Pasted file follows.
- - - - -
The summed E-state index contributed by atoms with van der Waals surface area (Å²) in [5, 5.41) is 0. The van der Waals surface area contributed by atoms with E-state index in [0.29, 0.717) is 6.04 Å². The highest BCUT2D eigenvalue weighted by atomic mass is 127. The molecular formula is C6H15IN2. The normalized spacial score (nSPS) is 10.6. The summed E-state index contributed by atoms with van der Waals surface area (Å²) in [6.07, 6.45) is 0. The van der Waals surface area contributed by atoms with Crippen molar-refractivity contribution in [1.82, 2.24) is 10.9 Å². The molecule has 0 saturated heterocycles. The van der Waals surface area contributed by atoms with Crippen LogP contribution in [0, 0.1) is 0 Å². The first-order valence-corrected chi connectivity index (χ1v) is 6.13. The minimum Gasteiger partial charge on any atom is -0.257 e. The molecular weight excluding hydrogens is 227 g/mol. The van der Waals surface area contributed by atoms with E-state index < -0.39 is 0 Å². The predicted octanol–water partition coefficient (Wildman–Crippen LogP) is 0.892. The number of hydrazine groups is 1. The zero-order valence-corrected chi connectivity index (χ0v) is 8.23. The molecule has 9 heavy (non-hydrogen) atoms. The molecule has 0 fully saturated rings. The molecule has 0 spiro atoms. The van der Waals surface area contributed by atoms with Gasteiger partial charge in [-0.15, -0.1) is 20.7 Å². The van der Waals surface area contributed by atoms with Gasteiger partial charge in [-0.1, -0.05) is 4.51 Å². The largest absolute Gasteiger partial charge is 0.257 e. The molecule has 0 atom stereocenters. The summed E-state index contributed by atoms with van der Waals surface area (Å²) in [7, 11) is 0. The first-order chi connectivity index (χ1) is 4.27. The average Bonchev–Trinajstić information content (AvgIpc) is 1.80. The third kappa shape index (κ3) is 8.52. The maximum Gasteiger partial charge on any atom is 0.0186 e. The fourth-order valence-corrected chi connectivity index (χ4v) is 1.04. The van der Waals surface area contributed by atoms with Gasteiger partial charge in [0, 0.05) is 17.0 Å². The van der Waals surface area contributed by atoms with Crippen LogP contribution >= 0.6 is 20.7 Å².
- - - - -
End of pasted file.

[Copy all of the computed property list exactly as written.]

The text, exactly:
The summed E-state index contributed by atoms with van der Waals surface area (Å²) in [5, 5.41) is 0. The van der Waals surface area contributed by atoms with E-state index in [0.29, 0.717) is 6.04 Å². The highest BCUT2D eigenvalue weighted by atomic mass is 127. The molecular formula is C6H15IN2. The normalized spacial score (nSPS) is 10.6. The summed E-state index contributed by atoms with van der Waals surface area (Å²) in [6.07, 6.45) is 0. The van der Waals surface area contributed by atoms with Crippen molar-refractivity contribution in [1.82, 2.24) is 10.9 Å². The molecule has 0 saturated heterocycles. The van der Waals surface area contributed by atoms with Crippen LogP contribution in [0, 0.1) is 0 Å². The first-order valence-corrected chi connectivity index (χ1v) is 6.13. The minimum Gasteiger partial charge on any atom is -0.257 e. The molecular weight excluding hydrogens is 227 g/mol. The van der Waals surface area contributed by atoms with E-state index < -0.39 is 0 Å². The predicted octanol–water partition coefficient (Wildman–Crippen LogP) is 0.892. The number of hydrazine groups is 1. The zero-order valence-corrected chi connectivity index (χ0v) is 8.23. The molecule has 9 heavy (non-hydrogen) atoms. The molecule has 0 fully saturated rings. The molecule has 0 spiro atoms. The van der Waals surface area contributed by atoms with Gasteiger partial charge in [-0.15, -0.1) is 20.7 Å². The van der Waals surface area contributed by atoms with Gasteiger partial charge in [-0.1, -0.05) is 4.51 Å². The largest absolute Gasteiger partial charge is 0.257 e. The molecule has 0 atom stereocenters. The summed E-state index contributed by atoms with van der Waals surface area (Å²) in [7, 11) is 0. The first-order chi connectivity index (χ1) is 4.27. The average Bonchev–Trinajstić information content (AvgIpc) is 1.80. The third kappa shape index (κ3) is 8.52. The maximum Gasteiger partial charge on any atom is 0.0186 e. The fourth-order valence-corrected chi connectivity index (χ4v) is 1.04. The van der Waals surface area contributed by atoms with Gasteiger partial charge in [0, 0.05) is 17.0 Å². The van der Waals surface area contributed by atoms with Crippen LogP contribution >= 0.6 is 20.7 Å².